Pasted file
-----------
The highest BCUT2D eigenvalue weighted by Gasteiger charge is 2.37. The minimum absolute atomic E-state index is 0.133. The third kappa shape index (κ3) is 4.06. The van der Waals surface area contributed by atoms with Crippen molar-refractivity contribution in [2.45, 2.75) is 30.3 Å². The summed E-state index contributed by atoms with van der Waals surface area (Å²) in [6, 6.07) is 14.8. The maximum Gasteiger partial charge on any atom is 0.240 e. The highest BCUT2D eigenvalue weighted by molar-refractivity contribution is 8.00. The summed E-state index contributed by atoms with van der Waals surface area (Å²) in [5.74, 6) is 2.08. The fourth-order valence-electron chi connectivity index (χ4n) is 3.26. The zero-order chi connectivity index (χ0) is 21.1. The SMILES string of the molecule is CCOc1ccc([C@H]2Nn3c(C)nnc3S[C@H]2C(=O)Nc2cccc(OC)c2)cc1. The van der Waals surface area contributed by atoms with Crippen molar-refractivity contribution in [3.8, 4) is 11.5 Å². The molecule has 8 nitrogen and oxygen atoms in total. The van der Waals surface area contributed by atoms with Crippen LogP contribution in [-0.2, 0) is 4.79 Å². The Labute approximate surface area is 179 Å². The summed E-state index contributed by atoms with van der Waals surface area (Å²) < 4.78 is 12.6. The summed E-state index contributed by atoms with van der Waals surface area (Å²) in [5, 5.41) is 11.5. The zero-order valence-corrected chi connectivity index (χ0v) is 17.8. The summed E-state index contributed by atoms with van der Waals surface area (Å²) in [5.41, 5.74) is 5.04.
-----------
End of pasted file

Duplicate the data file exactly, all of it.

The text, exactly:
The highest BCUT2D eigenvalue weighted by Gasteiger charge is 2.37. The minimum absolute atomic E-state index is 0.133. The third kappa shape index (κ3) is 4.06. The van der Waals surface area contributed by atoms with Crippen molar-refractivity contribution in [2.45, 2.75) is 30.3 Å². The summed E-state index contributed by atoms with van der Waals surface area (Å²) in [6, 6.07) is 14.8. The maximum Gasteiger partial charge on any atom is 0.240 e. The highest BCUT2D eigenvalue weighted by molar-refractivity contribution is 8.00. The summed E-state index contributed by atoms with van der Waals surface area (Å²) in [5.74, 6) is 2.08. The fourth-order valence-electron chi connectivity index (χ4n) is 3.26. The zero-order chi connectivity index (χ0) is 21.1. The SMILES string of the molecule is CCOc1ccc([C@H]2Nn3c(C)nnc3S[C@H]2C(=O)Nc2cccc(OC)c2)cc1. The van der Waals surface area contributed by atoms with Crippen molar-refractivity contribution in [3.8, 4) is 11.5 Å². The molecule has 8 nitrogen and oxygen atoms in total. The van der Waals surface area contributed by atoms with Crippen LogP contribution in [-0.2, 0) is 4.79 Å². The Labute approximate surface area is 179 Å². The summed E-state index contributed by atoms with van der Waals surface area (Å²) < 4.78 is 12.6. The summed E-state index contributed by atoms with van der Waals surface area (Å²) in [5, 5.41) is 11.5. The zero-order valence-corrected chi connectivity index (χ0v) is 17.8. The summed E-state index contributed by atoms with van der Waals surface area (Å²) in [5.41, 5.74) is 5.04.